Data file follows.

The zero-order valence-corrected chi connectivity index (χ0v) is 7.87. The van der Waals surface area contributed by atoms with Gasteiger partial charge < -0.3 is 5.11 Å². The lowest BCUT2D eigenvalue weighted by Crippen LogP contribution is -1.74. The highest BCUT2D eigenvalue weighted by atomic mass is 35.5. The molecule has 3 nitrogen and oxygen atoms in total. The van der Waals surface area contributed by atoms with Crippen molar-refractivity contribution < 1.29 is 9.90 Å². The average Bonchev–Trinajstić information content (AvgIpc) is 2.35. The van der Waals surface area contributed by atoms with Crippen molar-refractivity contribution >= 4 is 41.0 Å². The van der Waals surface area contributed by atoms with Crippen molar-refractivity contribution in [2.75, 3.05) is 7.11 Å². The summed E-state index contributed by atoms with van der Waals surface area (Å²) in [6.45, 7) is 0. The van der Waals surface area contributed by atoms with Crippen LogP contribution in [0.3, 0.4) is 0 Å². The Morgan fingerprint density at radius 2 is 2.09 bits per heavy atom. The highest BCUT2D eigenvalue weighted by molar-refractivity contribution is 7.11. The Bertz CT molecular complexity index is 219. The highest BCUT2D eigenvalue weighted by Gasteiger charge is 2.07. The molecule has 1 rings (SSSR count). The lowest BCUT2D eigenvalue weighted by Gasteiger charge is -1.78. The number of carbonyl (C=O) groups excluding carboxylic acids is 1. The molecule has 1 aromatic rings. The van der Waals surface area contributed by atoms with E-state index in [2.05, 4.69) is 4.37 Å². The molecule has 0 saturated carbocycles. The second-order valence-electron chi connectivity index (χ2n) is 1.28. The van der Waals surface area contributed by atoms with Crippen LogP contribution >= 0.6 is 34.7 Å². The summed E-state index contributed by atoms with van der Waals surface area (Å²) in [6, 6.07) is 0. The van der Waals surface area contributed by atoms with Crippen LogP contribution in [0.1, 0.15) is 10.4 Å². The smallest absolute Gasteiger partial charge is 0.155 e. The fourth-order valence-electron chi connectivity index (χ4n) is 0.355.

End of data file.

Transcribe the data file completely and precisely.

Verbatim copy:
The zero-order valence-corrected chi connectivity index (χ0v) is 7.87. The van der Waals surface area contributed by atoms with Gasteiger partial charge < -0.3 is 5.11 Å². The lowest BCUT2D eigenvalue weighted by Crippen LogP contribution is -1.74. The highest BCUT2D eigenvalue weighted by atomic mass is 35.5. The molecule has 3 nitrogen and oxygen atoms in total. The van der Waals surface area contributed by atoms with Crippen molar-refractivity contribution < 1.29 is 9.90 Å². The average Bonchev–Trinajstić information content (AvgIpc) is 2.35. The van der Waals surface area contributed by atoms with Crippen molar-refractivity contribution >= 4 is 41.0 Å². The van der Waals surface area contributed by atoms with Crippen molar-refractivity contribution in [2.75, 3.05) is 7.11 Å². The summed E-state index contributed by atoms with van der Waals surface area (Å²) in [6.45, 7) is 0. The van der Waals surface area contributed by atoms with Crippen LogP contribution in [0.3, 0.4) is 0 Å². The Morgan fingerprint density at radius 2 is 2.09 bits per heavy atom. The highest BCUT2D eigenvalue weighted by molar-refractivity contribution is 7.11. The Bertz CT molecular complexity index is 219. The highest BCUT2D eigenvalue weighted by Gasteiger charge is 2.07. The molecule has 1 rings (SSSR count). The lowest BCUT2D eigenvalue weighted by Gasteiger charge is -1.78. The number of carbonyl (C=O) groups excluding carboxylic acids is 1. The molecule has 1 aromatic rings. The van der Waals surface area contributed by atoms with E-state index in [2.05, 4.69) is 4.37 Å². The molecule has 0 saturated carbocycles. The second-order valence-electron chi connectivity index (χ2n) is 1.28. The van der Waals surface area contributed by atoms with Crippen LogP contribution >= 0.6 is 34.7 Å². The summed E-state index contributed by atoms with van der Waals surface area (Å²) in [6, 6.07) is 0. The van der Waals surface area contributed by atoms with Crippen LogP contribution in [0.1, 0.15) is 10.4 Å². The smallest absolute Gasteiger partial charge is 0.155 e. The fourth-order valence-electron chi connectivity index (χ4n) is 0.355.